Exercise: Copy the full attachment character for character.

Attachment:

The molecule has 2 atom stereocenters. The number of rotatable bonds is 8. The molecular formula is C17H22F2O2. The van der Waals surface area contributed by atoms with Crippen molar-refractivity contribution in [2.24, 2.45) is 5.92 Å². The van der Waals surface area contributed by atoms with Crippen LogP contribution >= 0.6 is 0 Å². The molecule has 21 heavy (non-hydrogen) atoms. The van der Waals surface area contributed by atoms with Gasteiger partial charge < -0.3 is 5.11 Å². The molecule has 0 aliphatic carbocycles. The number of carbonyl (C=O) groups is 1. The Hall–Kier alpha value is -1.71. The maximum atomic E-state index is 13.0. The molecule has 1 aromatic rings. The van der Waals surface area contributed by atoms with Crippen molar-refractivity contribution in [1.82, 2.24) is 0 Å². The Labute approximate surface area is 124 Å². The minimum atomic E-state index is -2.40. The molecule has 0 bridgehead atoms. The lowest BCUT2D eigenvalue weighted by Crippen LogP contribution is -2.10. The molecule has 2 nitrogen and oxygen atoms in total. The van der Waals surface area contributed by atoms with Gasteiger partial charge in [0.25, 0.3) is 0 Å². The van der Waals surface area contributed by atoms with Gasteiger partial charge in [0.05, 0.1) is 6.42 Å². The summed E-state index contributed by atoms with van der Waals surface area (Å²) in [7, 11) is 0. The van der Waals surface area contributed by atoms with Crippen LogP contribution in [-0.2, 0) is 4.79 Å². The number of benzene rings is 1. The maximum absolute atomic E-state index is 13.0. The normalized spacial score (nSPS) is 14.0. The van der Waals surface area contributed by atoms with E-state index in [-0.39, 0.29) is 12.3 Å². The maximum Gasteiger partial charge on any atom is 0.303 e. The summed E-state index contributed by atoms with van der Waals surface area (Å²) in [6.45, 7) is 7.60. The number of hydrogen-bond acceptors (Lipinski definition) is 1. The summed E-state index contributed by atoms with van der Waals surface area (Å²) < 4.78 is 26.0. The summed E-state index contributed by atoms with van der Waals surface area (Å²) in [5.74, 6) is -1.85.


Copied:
The molecule has 2 atom stereocenters. The number of rotatable bonds is 8. The molecular formula is C17H22F2O2. The van der Waals surface area contributed by atoms with Crippen molar-refractivity contribution in [2.24, 2.45) is 5.92 Å². The van der Waals surface area contributed by atoms with Crippen LogP contribution >= 0.6 is 0 Å². The molecule has 21 heavy (non-hydrogen) atoms. The van der Waals surface area contributed by atoms with Gasteiger partial charge < -0.3 is 5.11 Å². The molecule has 0 aliphatic carbocycles. The number of carbonyl (C=O) groups is 1. The Hall–Kier alpha value is -1.71. The maximum atomic E-state index is 13.0. The molecule has 1 aromatic rings. The van der Waals surface area contributed by atoms with Crippen molar-refractivity contribution in [1.82, 2.24) is 0 Å². The Labute approximate surface area is 124 Å². The minimum atomic E-state index is -2.40. The molecule has 0 bridgehead atoms. The lowest BCUT2D eigenvalue weighted by Crippen LogP contribution is -2.10. The molecule has 2 nitrogen and oxygen atoms in total. The van der Waals surface area contributed by atoms with Gasteiger partial charge in [0.25, 0.3) is 0 Å². The van der Waals surface area contributed by atoms with Gasteiger partial charge in [0.05, 0.1) is 6.42 Å². The summed E-state index contributed by atoms with van der Waals surface area (Å²) in [7, 11) is 0. The van der Waals surface area contributed by atoms with Crippen LogP contribution in [-0.2, 0) is 4.79 Å². The number of benzene rings is 1. The maximum absolute atomic E-state index is 13.0. The normalized spacial score (nSPS) is 14.0. The van der Waals surface area contributed by atoms with E-state index in [-0.39, 0.29) is 12.3 Å². The maximum Gasteiger partial charge on any atom is 0.303 e. The summed E-state index contributed by atoms with van der Waals surface area (Å²) in [6.45, 7) is 7.60. The number of hydrogen-bond acceptors (Lipinski definition) is 1. The summed E-state index contributed by atoms with van der Waals surface area (Å²) < 4.78 is 26.0. The summed E-state index contributed by atoms with van der Waals surface area (Å²) in [5.74, 6) is -1.85.